Chief Executive Leung Chun-ying has defended his decision to appoint pro-Beijing lawmaker Holden Chow to the Equal Opportunities Commission (EOC), despite strong opposition from the LGBTQ community.
“Different departments and I appoint people – including lawmakers – to various public bodies. The government will not decide to appoint or not appoint someone because of their views or positions over certain issues,” Leung said during his last Q&A at the legislature on Thursday.
The remarks came after Chow was heavily criticised for his open opposition to sexual minority rights despite being a member of the watchdog. Earlier this month, Leung re-appointed Chow to the EOC for a two-year term.
EOC Chair Alfred Chan Cheung-ming has said he personally found the choice “very problematic.” He said Monday that he might speak to the government about the appointment system if Chow continues to make statements contrary to the EOC position.
Currently, the chief executive appoints all 15 members and the chair of the equality watchdog. He is not required to explain the choices.
Pro-democracy lawmaker Ray Chan, a vocal critic of Chow’s appointment, confronted Leung on Thursday: “This is like appointing someone who eats game meat, wears fur and traffics ivory products to a wildlife conservation group. This is ridiculous.”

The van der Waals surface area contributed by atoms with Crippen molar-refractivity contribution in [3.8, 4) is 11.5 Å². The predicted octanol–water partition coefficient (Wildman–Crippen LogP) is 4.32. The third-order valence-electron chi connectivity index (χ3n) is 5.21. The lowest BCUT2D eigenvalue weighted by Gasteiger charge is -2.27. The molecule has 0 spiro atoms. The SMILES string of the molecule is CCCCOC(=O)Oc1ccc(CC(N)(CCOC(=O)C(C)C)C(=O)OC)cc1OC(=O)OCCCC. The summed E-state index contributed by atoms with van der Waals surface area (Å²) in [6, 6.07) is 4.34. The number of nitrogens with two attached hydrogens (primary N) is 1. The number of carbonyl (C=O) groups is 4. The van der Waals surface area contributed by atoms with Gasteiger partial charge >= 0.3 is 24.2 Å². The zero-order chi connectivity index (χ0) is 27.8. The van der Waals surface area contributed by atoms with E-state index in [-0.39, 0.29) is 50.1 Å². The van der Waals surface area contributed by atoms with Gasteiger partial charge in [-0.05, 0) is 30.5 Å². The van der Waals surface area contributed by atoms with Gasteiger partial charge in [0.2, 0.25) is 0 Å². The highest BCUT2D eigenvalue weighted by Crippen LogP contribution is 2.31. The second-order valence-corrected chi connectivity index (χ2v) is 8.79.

Lawmaker Ray Chan demands Chief Exec. CY Leung explain his appointment of Holden Chow to equality watchdog. pic.twitter.com/04g6R27jlc
— Hong Kong Free Press (@HongKongFP) June 1, 2017
Chan asked if Leung made his decision to “repay a favour.” Last month, Chow was revealed to have allowed Leung to edit a document in order to alter the scope of a legislative probe into a controversial payout Leung received from Australian firm UGL.
Saying that there are better choices than Chow from his party DAB – such as lawmaker Elizabeth Quat – Chan said: “So people think there are two possibilities: either you used the appointment to thank Chow for the favour, or you are not sincere about promoting equality by picking someone to obstruct the work of the EOC.”
In response, Leung said Chan’s remarks were “completely unnecessary speculation.”
“The pan-democrats have also obstructed the work of the government and opposed me over many issues. Can I say they oppose me because the government did not appoint them? Your logic goes both ways,” he said.
Chan hit back at Leung: “Hong Kong is lagging behind the world [in same-sex marriage legislation]. You accuse lawmakers of filibustering and obstructing the government’s work. I say CY Leung is the biggest reason for the obstruction of the work on equal rights.”
Last week, 41 civil groups, 19 lawmakers and three political parties signed a joint statement demanding Chow step down from the watchdog.
Chow said in response that his opposition to the legalisation of same-sex marriage was not the same as discrimination against sexual minorities. “The EOC accepts diverse opinions. I stand by my opinion,” he said.
Established in 1996, the EOC is a statutory body tasked with promoting equality and implementing anti-discrimination laws.
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